- the ceremony of washing the feet of the poor, especially commemorating Jesus' washing of His disciples' feet on Maundy Thursday.
- Also called maundy money. money distributed as alms in conjunction with the ceremony of maundy or on Maundy Thursday.
Origin of maundy
1250–1300; Middle English maunde < Old French mande < Latin mandātum command, mandate (from the opening phrase novum mandātum (Vulgate) of Jesus' words to the disciples after He had washed their feet). See mandate
Dictionary.com Unabridged Based on the Random House Unabridged Dictionary, © Random House, Inc. 2018
Examples from the Web for maundy
Today is ‘Maundy Thursday’ in the Christian calendar, and the purses are known as ‘Maundy Money’.Queen, Philip and Beatrice Distribute Maundy Money
April 5, 2012
After this maundy they were fed and sent away with a small present of money.English Monastic Life
The ceremony observed on the day was called holding or making the Maundy.Early Travels in Palestine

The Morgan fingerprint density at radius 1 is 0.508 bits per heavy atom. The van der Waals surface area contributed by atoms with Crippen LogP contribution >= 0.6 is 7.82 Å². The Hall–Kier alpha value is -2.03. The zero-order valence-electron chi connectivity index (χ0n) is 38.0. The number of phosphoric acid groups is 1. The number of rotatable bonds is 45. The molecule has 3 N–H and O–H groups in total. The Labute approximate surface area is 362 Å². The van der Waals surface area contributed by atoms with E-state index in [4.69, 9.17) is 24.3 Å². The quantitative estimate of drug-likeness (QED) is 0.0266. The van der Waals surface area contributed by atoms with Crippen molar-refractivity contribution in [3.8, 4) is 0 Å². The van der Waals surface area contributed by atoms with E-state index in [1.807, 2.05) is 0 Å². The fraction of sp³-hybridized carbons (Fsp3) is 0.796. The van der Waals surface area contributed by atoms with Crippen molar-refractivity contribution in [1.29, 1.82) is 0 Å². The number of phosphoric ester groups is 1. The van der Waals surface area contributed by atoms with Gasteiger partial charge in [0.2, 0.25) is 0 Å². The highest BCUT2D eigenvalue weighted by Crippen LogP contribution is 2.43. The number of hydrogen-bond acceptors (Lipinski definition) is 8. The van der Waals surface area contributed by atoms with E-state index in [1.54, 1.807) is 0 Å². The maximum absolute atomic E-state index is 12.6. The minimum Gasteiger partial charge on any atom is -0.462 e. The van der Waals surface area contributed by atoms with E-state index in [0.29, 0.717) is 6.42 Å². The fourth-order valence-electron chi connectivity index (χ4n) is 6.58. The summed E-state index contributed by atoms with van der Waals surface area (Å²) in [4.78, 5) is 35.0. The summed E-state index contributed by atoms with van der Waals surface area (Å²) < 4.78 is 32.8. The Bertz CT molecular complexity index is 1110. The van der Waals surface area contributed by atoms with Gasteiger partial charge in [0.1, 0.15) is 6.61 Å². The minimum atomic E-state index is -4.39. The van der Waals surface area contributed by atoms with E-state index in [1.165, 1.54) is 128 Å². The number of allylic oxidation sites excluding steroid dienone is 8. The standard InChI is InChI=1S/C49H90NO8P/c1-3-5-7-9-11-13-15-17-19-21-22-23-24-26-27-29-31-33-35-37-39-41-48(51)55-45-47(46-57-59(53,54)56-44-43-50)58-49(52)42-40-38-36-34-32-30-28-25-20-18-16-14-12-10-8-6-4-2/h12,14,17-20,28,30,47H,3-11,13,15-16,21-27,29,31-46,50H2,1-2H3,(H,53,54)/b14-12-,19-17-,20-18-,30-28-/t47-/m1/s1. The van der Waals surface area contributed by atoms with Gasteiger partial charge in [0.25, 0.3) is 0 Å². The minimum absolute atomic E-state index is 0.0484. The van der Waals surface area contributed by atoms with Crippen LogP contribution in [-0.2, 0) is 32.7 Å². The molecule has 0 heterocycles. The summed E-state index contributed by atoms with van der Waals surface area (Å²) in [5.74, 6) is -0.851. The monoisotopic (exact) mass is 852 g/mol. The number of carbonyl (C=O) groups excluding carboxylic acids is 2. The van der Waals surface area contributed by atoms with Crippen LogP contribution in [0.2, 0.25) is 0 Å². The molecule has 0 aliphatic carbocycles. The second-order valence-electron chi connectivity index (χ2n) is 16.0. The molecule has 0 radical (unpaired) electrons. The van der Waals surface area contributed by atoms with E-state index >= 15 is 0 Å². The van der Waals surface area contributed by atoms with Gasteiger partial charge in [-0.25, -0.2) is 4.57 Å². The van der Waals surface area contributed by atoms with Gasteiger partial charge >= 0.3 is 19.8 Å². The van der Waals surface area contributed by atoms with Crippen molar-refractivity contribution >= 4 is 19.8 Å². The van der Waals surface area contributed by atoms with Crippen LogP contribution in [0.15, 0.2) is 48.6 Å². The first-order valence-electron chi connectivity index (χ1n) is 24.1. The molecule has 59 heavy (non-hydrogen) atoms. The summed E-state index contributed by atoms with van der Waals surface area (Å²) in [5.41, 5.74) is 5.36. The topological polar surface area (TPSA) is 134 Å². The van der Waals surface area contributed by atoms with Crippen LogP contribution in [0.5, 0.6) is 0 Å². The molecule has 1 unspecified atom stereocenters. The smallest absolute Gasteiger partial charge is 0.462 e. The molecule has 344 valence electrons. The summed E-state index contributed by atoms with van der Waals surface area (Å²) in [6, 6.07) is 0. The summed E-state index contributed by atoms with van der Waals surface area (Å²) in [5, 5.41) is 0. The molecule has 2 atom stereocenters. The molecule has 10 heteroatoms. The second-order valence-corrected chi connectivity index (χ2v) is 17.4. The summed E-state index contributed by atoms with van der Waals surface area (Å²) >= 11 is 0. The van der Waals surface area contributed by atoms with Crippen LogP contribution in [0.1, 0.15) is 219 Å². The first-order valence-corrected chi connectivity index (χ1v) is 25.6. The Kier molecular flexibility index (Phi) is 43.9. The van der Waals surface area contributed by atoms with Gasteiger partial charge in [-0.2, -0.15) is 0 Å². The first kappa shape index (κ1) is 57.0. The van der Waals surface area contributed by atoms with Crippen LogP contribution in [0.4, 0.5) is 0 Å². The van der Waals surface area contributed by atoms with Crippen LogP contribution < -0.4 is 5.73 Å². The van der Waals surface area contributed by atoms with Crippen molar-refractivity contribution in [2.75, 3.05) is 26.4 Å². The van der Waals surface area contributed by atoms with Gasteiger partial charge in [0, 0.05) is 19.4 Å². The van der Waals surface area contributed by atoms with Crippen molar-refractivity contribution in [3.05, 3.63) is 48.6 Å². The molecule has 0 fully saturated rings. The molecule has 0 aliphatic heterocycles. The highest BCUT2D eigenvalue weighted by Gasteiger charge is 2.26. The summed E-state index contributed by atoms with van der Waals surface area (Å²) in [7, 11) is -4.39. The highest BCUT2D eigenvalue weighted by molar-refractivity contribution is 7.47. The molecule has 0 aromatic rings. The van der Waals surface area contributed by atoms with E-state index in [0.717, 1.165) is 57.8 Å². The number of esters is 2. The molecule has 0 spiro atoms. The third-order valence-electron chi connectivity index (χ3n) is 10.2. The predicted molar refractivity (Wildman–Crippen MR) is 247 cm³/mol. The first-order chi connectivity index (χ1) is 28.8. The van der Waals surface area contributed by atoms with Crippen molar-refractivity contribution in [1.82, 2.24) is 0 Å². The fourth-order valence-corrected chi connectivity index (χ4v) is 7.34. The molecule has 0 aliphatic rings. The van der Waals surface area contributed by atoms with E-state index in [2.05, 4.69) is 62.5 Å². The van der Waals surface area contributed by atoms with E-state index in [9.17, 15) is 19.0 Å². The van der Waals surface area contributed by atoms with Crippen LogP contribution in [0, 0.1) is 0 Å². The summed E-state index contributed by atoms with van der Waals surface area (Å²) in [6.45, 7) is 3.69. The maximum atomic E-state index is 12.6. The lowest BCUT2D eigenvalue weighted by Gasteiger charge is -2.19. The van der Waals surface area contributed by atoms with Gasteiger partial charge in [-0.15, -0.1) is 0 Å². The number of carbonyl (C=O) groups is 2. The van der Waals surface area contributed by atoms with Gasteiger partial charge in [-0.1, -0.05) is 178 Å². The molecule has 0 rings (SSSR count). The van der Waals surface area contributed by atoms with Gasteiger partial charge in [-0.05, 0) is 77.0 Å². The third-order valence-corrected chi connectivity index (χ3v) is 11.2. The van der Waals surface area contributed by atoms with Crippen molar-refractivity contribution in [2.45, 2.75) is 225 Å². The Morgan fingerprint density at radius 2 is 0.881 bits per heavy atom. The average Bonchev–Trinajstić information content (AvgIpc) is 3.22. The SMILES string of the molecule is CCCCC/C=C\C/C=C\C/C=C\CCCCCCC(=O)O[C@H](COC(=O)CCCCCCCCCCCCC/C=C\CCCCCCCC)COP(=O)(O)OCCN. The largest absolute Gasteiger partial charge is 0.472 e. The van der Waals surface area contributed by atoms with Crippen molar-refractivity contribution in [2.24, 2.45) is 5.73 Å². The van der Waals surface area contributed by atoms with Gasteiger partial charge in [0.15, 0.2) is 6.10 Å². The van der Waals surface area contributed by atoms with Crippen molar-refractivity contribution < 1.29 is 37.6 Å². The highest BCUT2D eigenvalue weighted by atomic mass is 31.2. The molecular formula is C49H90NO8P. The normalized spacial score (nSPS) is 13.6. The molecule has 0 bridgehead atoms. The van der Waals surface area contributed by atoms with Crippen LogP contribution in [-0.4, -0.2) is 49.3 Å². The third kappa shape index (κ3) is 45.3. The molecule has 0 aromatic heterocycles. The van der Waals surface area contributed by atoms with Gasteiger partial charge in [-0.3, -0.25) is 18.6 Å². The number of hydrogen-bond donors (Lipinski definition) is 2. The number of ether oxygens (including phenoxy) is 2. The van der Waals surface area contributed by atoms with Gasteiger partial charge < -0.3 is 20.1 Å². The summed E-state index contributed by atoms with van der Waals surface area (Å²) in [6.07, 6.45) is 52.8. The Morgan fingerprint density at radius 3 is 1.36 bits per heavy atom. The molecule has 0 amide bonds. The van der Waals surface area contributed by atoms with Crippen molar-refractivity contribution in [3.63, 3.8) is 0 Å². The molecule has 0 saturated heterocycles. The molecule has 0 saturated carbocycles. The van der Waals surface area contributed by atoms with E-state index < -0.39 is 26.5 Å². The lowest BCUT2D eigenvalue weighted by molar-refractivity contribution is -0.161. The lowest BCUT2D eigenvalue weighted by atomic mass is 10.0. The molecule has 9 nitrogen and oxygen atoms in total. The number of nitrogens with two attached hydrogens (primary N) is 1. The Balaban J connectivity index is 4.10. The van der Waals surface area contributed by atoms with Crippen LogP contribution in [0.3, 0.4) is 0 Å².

Arculf et al.
He distributes the sovereign's doles to the poor on Maundy Thursday.
In England the giving of gifts on Maundy Thursday has taken the place of foot-washing.Holidays & Happy-Days
He also provided the Maundy gifts and selected the poor for the washing of feet.
- Christianity the ceremonial washing of the feet of poor persons in commemoration of Jesus' washing of his disciples' feet (John 13:4–34) re-enacted in some churches on Maundy Thursday
C13: from Old French mandé something commanded, from Latin mandatum commandment, from the words of Christ: Mandātum novum dō vōbīs A new commandment give I unto you
Collins English Dictionary - Complete & Unabridged 2012 Digital Edition © William Collins Sons & Co. Ltd. 1979, 1986 © HarperCollins Publishers 1998, 2000, 2003, 2005, 2006, 2007, 2009, 2012